“Histrionic” is not a word we often hear used as a compliment, describing as it does overwrought, theatrical, melodramatic behavior we tend to frown on in everyday life. In the opera world, however, one can rightly praise a diva like the late Maria Callas for her “histrionic power.” Jason Victor Serinus uses the phrase in an article on Callas for San Francisco Classical Voice, and also writes of Callas’ “coloratura agility,” “stylistic authenticity,” “mesmerizing stage presence” and “increasingly scandalous behavior.”
That last description refers in part to a break in Callas’ life and career in 1959 when she left her husband and manager Giovanni Battista Meneghini and took up with Aristotle Onassis. That relationship ended in heartbreak, and after several attempts to reclaim her former glory in the seventies, Callas’ own heart finally gave out: in 1977, she died of what may have been a drug-induced heart attack in Paris, her last years, writes Serinus, “a real tragedy of operatic proportions.”
We also, of course, think of another break in Callas’ life—with opera itself, which she left behind as her widely-praised vocal ability diminished rather dramatically in her 40s, an effect, perhaps, of rapid weight loss early in her career or—as critic and voice teacher Conrad Osborne speculates in an NPR profile—of a “lack of proper technique to sustain her ambitious repertoire.” And yet, writes NPR, it was Callas’ “imperfections” that “set her apart,” along with “her ability to find the emotional meaning in a role.” But as much as Callas has been lauded for her “sensational voice,” she has as often been derided in proportionately unflattering terms.
Critic Terry Teachout describes Callas’ voice as one of “ugly beauty,” taking a phrase from Thelonious Monk. The contrast expresses the range of opinions critics and audiences have held about Callas. While “much of what is written about her,” Teachout observes, “is the work of adoring fans whose worshipful prose is apt to make cooler heads a bit queasy,” those cooler heads have always found subtle and not so subtle ways of insulting her distinctive voice or striking looks. (“She contrived through sheer force of will to persuade audiences that she was a great beauty,” sneers Teachout, “with an even greater voice.”) Callas, in other words, inspires devotion and vituperation—but no one sees her perform and remains unmoved.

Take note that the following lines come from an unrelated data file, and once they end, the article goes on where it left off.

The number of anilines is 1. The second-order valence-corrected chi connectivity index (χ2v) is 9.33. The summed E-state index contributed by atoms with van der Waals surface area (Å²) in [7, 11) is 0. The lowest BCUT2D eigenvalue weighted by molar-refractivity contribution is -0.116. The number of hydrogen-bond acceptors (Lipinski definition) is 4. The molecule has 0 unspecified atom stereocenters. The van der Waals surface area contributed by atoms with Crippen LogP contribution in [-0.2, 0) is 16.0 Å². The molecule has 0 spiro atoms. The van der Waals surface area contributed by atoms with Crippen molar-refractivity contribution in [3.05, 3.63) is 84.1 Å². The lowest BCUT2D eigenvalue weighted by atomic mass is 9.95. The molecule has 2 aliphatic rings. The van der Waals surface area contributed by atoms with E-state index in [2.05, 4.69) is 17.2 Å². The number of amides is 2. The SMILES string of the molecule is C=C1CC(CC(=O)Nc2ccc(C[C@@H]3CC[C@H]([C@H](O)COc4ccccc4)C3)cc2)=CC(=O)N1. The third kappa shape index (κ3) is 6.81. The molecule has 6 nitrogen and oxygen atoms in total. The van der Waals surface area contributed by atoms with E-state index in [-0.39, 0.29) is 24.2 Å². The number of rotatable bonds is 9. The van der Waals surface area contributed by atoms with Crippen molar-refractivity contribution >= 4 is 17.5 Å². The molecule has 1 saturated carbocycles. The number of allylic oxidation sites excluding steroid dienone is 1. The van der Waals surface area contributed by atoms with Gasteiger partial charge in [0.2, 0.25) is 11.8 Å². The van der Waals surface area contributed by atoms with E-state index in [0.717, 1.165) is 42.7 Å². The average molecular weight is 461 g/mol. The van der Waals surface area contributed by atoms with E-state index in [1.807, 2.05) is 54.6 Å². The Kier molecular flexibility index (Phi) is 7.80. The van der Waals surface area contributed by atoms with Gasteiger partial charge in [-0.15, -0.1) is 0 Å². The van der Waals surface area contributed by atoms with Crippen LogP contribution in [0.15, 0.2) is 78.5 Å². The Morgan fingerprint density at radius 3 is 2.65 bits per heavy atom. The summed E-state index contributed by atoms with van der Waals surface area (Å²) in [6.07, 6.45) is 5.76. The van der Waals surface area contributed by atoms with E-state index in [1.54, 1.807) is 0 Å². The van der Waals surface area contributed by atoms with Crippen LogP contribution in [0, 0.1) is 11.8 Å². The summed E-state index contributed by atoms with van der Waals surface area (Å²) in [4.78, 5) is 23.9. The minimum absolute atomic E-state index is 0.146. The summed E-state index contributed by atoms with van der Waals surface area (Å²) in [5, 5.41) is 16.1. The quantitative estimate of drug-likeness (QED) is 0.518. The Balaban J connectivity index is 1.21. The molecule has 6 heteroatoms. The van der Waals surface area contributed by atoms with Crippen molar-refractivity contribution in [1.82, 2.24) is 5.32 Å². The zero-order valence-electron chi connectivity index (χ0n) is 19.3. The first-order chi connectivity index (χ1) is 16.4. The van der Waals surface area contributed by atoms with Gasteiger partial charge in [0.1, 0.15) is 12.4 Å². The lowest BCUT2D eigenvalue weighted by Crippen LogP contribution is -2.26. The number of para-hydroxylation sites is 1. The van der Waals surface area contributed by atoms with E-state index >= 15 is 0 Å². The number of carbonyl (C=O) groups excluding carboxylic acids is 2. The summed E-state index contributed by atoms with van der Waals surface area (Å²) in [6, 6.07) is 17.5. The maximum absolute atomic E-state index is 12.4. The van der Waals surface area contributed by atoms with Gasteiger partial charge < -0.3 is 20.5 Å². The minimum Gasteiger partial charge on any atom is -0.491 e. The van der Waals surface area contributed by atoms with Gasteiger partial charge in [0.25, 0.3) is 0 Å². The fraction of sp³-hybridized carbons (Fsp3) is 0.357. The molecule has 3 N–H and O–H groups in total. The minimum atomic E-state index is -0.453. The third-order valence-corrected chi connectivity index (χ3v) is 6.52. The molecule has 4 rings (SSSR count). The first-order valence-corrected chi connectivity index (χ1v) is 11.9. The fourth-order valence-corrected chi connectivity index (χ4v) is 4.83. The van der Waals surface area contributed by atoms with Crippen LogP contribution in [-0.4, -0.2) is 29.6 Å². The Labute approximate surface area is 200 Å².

Was Maria Callas’ rise to fame a “con job,” as Teachout provocatively alleges? Isn’t all great performance something of a con? In any case, I doubt anyone could fool so many devoted opera fans into believing in characters as wholeheartedly as millions have believed in Callas’ Rosina from Rossini’s Barber of Seville (top from 1958), or in her Norma from Bellini’s challenging bel canto opera (below it, from the same year). Were audiences unable to see through the range of her stunning performances in the two Hamburg concerts from 1959 and 1962 (further down)? Could no one discern how flawed her Covent Garden performance, above, or her bravura turn in the title role of Bizet’s Carmen, below, both from 1962?
Of course they heard the flaws. They were part of her appeal. NPR quotes University of Southern California professor Tim Page, who points to Callas’ “ferocity” and “intensity” in the role of Carmen. Before Callas, singers “would concentrate only on nice melodies, prettily sung. Callas’ Carmen was not necessarily very pretty, but it was thrilling.” At the height of her powers, Callas brought a robust strength and personality to the opera that had been missing from the form, and recovered, writes Serinus, “a host of bel canto rarities that had ceded from the stage because of a decline in vocal technique among then-living singers.”
Though Callas’ own technique comes in for much critique—deservedly or not, I can’t say—no one can ever accuse her of timidity or conservatism in an arena that demands courage and flamboyance, that demands, in a word, “histrionics.” The history of 20th century opera, Serinus writes, can rightly be divided “with the terms B.C. and A.C.—Before Callas and After Callas…. [Her] ascendance put an end to the era of birdsong coloraturas who chirped their way through florid mad-scenes with little regard for their emotional import.” If a certain rough bravado and self-conscious self-fashioning is what it took to restore to so many roles their depth and gravity, so be it. Callas paid a price for her outsized voice and life, and you can hear it in her weakened farewell performance, above, from 1973. But her adoring fans will forever be grateful to her for it.
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Josh Jones is a writer and musician based in Durham, NC. Follow him at @jdmagness
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